Last updated on December 27, 2020
Many of the popular, long cycling events — or even just solo rides — require a GPS so that one can follow a route in order to navigate. While most of us have bike computers that will show the route, most folks don’t have a GPS with the kind of detailed base maps that become useful for detours, emergencies, or just as an additional tool… Much less something that works when outside of cellular coverage areas.
For this, I recommend you look at offline maps using OsmAnd.
I have (and love) the Garmin Edge 130 as it’s perfect for my riding and training. It’s been great for displaying recording data and following routes from the unmarked 100 mile versions of The Crusher and Barry-Roubaix, to augmenting signage in Marji Gesick and following a route through remote parts of Batchawana River Provincial Park. But occasionally I need a bit more; something to help find a detour around a flooded road, a quick way back to the car in a rainstorm, or just a sanity-check of which branch to take at a fork on the road.
Sure, I could buy a super-high-end bike computer that features detailed base maps, but I rarely need these and don’t want the physically large computer on my bike. So I use my phone, running OsmAnd, loaded with offline maps that display without requiring a data connection. Coupled with putting one’s phone in Airplane mode (turns off the cellular and WiFi radios and saves battery — yet GPS still works) a modern phone will typically get days of battery life while sleeping, with maps and a route quick to access.
Whenever I actually need to see this map I simply pull it out of my pocket or bag, wake it up, get what I need from the map, and carry on. No screwing around with a small touch screen and funky zooming on a Garmin or Wahoo. (I believe that, to date, neither Garmin nor Wahoo have made map perusal as straightforward as it is on a basic mobile phone.)
This is also a great way to get maps on your phone when traveling somewhere costly for cellular data, like during a day-trip to Canada.
Whether you’re doing Marji Gesick or The Crusher or just following a route found on a cycling club’s website, I recommend augmenting your navigation with offline maps in OsmAnd by doing the following:
- Visit the OsmAnd site and follow the links to your phone’s store to install the software.
- Get a copy of the GPX file on your phone; for Android phones this is often as simple as visiting the download website and downloading the file.
- In OsmAnd‘s menu, pick Download Maps and download maps for the regions you want. I personally have Standard Maps, Contour Lines, and Hillshades for Michigan installed all the time, and then if traveling will install for other states/provinces/countries.
- Once the offline maps are installed, pick Configure map from the menu, then Map source, and ensure Offline vector maps are selected. The default, OsmAnd (online tiles), is an online map source that requires data.
- To display a particular route, pick GPX files…, Add More…, and then browse your phone to add the downloaded GPX file. Ensure this file is enabled (checked), and then go back to the map screen.
- You’ll now see the route overlaid on offline maps, easy to zoom in and out of and find your way around. Try turning on Airplane Mode and see that it all still works.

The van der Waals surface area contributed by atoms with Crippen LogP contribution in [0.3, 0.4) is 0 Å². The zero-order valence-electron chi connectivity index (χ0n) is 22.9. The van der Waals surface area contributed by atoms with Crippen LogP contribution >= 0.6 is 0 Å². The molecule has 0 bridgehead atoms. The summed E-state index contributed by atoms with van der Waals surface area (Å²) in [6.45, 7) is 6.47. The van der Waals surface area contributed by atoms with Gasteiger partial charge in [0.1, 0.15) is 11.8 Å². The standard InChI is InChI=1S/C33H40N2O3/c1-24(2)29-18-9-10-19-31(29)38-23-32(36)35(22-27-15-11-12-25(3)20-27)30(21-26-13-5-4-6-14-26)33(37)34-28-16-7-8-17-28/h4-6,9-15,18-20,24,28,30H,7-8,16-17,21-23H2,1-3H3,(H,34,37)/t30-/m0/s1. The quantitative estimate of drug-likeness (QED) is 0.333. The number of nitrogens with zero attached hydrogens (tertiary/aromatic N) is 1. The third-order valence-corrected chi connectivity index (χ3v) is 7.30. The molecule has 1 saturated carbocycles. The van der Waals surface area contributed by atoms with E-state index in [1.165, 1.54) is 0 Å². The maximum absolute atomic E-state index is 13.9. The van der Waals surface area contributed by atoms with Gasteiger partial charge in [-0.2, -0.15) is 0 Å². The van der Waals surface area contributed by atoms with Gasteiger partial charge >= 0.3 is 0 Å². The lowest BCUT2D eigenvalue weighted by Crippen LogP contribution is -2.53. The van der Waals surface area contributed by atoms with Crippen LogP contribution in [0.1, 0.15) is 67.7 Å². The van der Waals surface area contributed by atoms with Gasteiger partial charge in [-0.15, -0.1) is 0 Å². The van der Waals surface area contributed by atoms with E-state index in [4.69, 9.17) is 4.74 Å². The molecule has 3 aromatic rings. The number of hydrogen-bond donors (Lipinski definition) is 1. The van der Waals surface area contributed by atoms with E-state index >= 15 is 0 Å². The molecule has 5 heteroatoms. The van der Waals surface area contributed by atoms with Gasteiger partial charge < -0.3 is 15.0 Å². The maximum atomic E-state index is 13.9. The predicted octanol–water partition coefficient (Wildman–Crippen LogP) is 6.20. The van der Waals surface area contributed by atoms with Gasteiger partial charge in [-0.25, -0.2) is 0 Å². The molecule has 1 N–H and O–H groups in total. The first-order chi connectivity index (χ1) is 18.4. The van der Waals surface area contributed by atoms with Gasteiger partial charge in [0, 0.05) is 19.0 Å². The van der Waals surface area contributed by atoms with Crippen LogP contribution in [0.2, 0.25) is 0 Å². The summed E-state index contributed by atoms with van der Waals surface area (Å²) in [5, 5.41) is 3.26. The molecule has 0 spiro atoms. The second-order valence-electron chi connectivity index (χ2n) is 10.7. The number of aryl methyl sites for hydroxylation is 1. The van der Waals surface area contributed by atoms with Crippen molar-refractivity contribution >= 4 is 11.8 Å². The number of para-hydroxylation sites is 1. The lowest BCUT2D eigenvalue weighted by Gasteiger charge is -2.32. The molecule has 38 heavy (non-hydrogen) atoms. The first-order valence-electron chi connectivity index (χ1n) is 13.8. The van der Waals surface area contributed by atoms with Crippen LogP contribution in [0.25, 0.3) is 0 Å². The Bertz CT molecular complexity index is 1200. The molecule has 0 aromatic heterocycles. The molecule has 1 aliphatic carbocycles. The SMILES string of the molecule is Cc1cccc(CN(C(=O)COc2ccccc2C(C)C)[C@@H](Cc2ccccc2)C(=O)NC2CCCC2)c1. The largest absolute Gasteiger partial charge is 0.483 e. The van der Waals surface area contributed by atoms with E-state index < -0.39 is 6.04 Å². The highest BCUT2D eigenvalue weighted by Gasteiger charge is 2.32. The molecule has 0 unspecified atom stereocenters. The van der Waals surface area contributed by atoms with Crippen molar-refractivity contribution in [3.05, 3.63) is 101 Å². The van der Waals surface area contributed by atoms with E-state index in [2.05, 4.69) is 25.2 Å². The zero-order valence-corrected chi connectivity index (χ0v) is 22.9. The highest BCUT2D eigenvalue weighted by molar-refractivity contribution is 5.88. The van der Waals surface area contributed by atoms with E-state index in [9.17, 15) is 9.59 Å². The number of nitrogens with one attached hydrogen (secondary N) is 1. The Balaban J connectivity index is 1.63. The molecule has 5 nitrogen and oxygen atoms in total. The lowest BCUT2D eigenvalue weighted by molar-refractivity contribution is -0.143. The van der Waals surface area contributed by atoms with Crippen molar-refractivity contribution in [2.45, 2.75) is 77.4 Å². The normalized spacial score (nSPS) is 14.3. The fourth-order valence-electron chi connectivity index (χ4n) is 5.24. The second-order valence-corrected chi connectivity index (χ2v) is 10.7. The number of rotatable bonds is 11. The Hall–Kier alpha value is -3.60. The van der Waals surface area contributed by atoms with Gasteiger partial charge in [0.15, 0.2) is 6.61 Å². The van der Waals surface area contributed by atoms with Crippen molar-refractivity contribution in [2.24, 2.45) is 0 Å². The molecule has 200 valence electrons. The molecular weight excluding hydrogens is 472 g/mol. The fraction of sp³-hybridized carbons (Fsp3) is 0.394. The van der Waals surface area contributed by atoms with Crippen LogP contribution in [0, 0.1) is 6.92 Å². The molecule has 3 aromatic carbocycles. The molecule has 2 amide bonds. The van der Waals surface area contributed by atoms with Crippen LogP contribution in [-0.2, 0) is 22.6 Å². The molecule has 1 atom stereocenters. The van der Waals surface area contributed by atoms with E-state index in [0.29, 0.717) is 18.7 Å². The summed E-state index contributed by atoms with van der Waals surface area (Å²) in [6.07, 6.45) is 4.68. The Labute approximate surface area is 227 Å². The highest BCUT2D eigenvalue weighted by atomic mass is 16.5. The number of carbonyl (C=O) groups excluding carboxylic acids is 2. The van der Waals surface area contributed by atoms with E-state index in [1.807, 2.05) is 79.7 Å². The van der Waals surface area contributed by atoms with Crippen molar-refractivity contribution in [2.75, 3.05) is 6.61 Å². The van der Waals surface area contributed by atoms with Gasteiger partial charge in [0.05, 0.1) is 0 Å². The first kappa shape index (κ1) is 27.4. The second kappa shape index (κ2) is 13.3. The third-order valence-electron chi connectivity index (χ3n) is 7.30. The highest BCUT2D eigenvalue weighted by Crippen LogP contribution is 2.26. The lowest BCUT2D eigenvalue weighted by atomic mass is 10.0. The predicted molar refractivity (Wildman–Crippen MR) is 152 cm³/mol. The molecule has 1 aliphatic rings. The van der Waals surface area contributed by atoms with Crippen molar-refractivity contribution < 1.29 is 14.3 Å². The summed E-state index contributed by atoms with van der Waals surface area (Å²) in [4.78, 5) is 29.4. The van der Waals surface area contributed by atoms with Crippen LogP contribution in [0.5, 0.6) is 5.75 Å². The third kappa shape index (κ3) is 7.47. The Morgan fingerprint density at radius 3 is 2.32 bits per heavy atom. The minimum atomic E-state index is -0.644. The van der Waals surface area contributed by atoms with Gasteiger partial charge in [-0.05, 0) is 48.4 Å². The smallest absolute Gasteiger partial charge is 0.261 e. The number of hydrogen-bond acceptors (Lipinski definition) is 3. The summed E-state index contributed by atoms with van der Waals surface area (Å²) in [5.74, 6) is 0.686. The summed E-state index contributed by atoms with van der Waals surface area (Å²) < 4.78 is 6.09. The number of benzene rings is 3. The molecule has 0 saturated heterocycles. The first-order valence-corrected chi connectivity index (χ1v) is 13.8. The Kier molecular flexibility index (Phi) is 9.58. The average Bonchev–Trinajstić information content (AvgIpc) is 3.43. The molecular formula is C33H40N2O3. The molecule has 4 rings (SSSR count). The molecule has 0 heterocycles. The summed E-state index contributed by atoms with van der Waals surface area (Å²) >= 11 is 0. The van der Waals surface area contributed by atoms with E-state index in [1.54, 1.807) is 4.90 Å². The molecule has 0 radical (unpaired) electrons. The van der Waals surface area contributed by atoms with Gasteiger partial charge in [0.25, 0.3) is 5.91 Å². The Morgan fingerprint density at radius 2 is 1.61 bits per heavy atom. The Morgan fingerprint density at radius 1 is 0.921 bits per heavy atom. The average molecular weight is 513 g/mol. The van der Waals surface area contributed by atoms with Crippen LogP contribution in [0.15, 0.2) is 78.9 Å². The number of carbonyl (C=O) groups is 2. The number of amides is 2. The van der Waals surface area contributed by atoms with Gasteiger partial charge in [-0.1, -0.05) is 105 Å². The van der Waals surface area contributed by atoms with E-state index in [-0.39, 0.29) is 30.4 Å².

Once I have everything set up, here’s some tips about how I actually use OsmAnd while out on my bike:
- If in an area with minimal or no cellular service, put the phone in airplane mode so the battery doesn’t get used up while it searches for a signal.
- Turn off all lock features on my phone (fingerprint / pattern / PIN unlock), so I can wake it up with just a press of the power button.
- You can use this at the same time as Strava, and Strava generally works in Airplane mode as well.
- If I’m at a spot where I’m not quite sure which way to turn (based on the single line on my Edge 130), use the map to figure out which branch to turn on. Even the remotest of fire roads and two track are often mapped.
- If I think I might have missed a route sign (say, in Marji Gesick) I’ll use OsmAnd to see if I’m still on route, and to get back if needed.
- Look for other nearby roads or trails if I need to detour or shortcut back. I had to do this yesterday during the Founders Fall Fondo as part of the 62 mile Barry-Roubaix route was flooded.
- Many small, old, sometimes abandoned, yet somewhat navigable roads are still listed in the OpenStreetMap (OSM) data that OsmAnd uses. While these aren’t great for cars and won’t show up on things like Google or Apple Maps, they are often quite useful when on a bike. Look to these for exploring / finding new routes.
- Many trails open to mountain bikes are included in the OSM data. This includes all CRAMBA trails and most trails in the NTN and RAMBA areas. (Note: Trailforks is a better source for discovering MTB trails themselves.)
- Periodically update maps to get new OSM data. As roads and trails change, maps get updated.
- Pay For OsmAnd+ Live ($5.99/year) to get access to more-frequent, automatic map updates and support the open mapping community.
While this is just a basic overview of using OsmAnd and how I use it when cycling; it does a whole lot more including recording routes, navigation, editing map data, sharing location between contacts, and more. Give the online Help and Features a look for more information.